Prediction and predictive control for economic optimisation of vehicle operation

Kock, Peter (2013) Prediction and predictive control for economic optimisation of vehicle operation. (PhD thesis), Kingston University.

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Abstract

Truck manufacturers are currently under pressure to reduce pollution and cost of transportation. The cost efficient way to reduce CO[sub]2 and cost is to reduce fuel consumption by adaptation of the vehicle speed to the driving conditions - by heuristic knowledge or mathematical optimisation. Due to their experience, professional drivers are capable of driving with great efficiency in terms of fuel consumption. The key research question addressed in this work is the comparison of the fuel efficiency for an unassisted drive by an experienced professional driver versus an enhanced drive using driver assistance system. The motivation for this is based on the advantage of such a system in terms of price (lower than driver's training) but potentially it can be challenging to obtain drivers' acceptance of the system. There is a range of fundamental issued that have to be addressed prior to the design and implementation of the driver assistance system. The first issue is related to the evaluation of the correctness of the prediction model under development, due to a range of inaccuracies introduced by slope errors in digital maps, imprecise modelling of combustion engine, vehicle physics etc. The second issue is related to the challenge in selecting a suitable method for optimisation of mixed integer non-linear systems. Dynamic Programming proved to be very suitable for this work and some methods of search space reduction are presented here. Also an analytical solution of the Bernoulli differential equation of the vehicle dynamics is presented and used here in order to reduce computing effort. Extensive simulation and driving tests were performed using different driving approaches to compare well trained human experts with a range of different driving assistance systems based on standard cruise control, heuristic and mathematical optimisation. Finally the acceptance of the systems by drivers been evaluated.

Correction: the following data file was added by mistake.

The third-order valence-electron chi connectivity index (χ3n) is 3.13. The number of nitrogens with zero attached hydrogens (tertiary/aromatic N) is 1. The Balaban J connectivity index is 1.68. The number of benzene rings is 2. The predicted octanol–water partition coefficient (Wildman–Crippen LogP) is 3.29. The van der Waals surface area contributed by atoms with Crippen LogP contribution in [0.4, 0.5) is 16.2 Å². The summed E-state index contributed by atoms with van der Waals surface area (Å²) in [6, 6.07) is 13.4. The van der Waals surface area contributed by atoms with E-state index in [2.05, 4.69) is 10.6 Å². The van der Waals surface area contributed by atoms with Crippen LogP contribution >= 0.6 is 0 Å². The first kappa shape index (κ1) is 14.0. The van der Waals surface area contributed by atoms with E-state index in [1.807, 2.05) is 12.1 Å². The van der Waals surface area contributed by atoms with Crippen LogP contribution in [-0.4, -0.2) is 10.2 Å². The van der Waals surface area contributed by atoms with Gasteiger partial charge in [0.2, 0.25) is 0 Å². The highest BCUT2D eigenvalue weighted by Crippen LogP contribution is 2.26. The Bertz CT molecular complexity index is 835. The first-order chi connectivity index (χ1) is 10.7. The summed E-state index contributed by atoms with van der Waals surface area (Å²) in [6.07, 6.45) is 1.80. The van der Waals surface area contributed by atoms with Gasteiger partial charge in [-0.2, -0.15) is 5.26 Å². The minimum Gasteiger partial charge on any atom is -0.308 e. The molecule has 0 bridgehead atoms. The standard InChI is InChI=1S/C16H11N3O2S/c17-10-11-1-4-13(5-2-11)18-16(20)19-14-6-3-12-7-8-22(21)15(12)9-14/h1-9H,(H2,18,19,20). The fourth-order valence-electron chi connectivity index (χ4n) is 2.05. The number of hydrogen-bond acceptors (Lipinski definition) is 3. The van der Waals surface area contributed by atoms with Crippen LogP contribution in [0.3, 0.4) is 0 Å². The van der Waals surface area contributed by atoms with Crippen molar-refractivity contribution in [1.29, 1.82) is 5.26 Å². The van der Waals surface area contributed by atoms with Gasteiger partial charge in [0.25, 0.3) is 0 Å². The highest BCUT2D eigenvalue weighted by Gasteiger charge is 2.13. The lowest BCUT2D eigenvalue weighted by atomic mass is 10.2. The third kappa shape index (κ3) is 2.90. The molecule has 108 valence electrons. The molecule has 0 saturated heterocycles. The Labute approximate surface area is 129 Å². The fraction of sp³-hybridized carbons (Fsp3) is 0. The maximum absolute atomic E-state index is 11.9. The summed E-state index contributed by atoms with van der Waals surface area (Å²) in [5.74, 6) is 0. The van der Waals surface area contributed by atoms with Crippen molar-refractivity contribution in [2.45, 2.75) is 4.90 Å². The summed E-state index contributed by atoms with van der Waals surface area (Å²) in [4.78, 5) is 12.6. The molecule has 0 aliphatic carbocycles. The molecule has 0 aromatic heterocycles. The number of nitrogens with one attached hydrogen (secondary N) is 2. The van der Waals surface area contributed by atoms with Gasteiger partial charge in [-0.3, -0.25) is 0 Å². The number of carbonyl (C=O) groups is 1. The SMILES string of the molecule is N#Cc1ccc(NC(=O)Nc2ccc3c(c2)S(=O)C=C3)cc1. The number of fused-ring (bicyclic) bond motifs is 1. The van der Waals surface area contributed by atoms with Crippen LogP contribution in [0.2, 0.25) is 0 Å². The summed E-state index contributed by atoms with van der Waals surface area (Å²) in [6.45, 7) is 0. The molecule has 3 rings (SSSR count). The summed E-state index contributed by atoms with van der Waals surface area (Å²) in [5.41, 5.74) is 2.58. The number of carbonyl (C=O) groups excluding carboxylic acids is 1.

Item Type: Thesis (PhD)
Physical Location: This item is held in stock at Kingston University library.
Research Area: Mechanical, aeronautical and manufacturing engineering
Faculty, School or Research Centre: Faculty of Science, Engineering and Computing
Depositing User: Jennifer May
Date Deposited: 26 Aug 2016 14:25
Last Modified: 26 Aug 2016 14:25
URI: http://eprints.kingston.ac.uk/id/eprint/35861

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